Major-General Abdel-Karim Abu Bakr, the assistant interior minister for human rights and public relations, insists all detainees face criminal charges and are held courtesy of rulings issued by prosecutors and judges. He also says prison authorities and the Interior Ministry thoroughly investigate cases of death while in custody.  

Human rights groups, including the National Council on Human Rights (NCHR), whose members are appointed by the president, have long expressed concern over the way administrative detention orders are automatically renewed, meaning detainees can be held for months pending investigation.

“There are hundreds of cases of people being held for two years or more in prison without their cases going to trial,” says NCHR Deputy Chairman Abdel-Ghaffar Shukr. The problem, he says, was compounded when interim president Adli Mansour issued a decree in 2013 cancelling earlier laws that limited pre-trial detention to a maximum of two years.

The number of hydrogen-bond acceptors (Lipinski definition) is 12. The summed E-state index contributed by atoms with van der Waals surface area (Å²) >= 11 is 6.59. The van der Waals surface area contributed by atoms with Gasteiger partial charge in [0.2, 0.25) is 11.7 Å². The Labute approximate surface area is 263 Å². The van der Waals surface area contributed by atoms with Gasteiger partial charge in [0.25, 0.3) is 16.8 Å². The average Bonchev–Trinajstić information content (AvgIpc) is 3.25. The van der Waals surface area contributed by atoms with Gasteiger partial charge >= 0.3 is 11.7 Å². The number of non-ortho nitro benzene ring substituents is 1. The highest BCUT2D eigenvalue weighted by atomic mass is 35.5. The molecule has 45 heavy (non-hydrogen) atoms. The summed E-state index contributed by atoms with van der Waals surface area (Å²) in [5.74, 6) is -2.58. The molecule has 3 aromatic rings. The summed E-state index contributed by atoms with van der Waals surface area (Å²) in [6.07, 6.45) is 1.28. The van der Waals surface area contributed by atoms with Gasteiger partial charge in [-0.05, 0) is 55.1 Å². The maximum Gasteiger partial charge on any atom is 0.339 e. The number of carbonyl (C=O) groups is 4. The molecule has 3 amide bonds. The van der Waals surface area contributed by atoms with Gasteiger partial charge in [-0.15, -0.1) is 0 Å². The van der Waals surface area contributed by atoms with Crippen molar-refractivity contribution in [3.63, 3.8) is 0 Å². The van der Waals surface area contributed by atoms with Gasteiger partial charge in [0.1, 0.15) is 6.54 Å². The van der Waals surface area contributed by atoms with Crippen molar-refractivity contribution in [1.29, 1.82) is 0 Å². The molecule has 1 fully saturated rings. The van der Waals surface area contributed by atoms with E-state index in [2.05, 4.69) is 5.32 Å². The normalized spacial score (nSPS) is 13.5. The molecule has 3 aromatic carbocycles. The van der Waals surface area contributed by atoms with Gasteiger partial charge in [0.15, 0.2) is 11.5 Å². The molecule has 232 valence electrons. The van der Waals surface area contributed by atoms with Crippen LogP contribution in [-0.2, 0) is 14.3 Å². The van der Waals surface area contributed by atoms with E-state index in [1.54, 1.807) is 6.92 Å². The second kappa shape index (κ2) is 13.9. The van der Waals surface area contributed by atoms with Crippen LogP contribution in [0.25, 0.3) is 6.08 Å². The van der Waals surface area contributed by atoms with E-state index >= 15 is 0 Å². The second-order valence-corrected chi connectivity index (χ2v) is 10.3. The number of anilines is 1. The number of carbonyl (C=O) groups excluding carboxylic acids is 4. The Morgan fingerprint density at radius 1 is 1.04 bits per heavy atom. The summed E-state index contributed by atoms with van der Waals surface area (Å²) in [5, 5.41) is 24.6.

The NCHR’s latest annual report, issued on 31 May and covering the period between Morsi’s removal on 3 July, 2013 and the end of 2014, caused a furor by noting that while the Interior Ministry said 36 people had died in detention during the period covered local human rights organisations believe the figure to be 98. The deaths, said the report, were “mostly due to deteriorating living and health conditions and overcrowding in police stations and prisons”. The report said that while “there was no evidence that any deaths were a result of torture there was also no proof that this was not the case.”

According Mohamed Abdel-Wahed, a university student who spent 13 months in administrative detention, the worst time is usually inside police stations.

“Our only hope was to leave the police station and get moved to an official prison,” he says.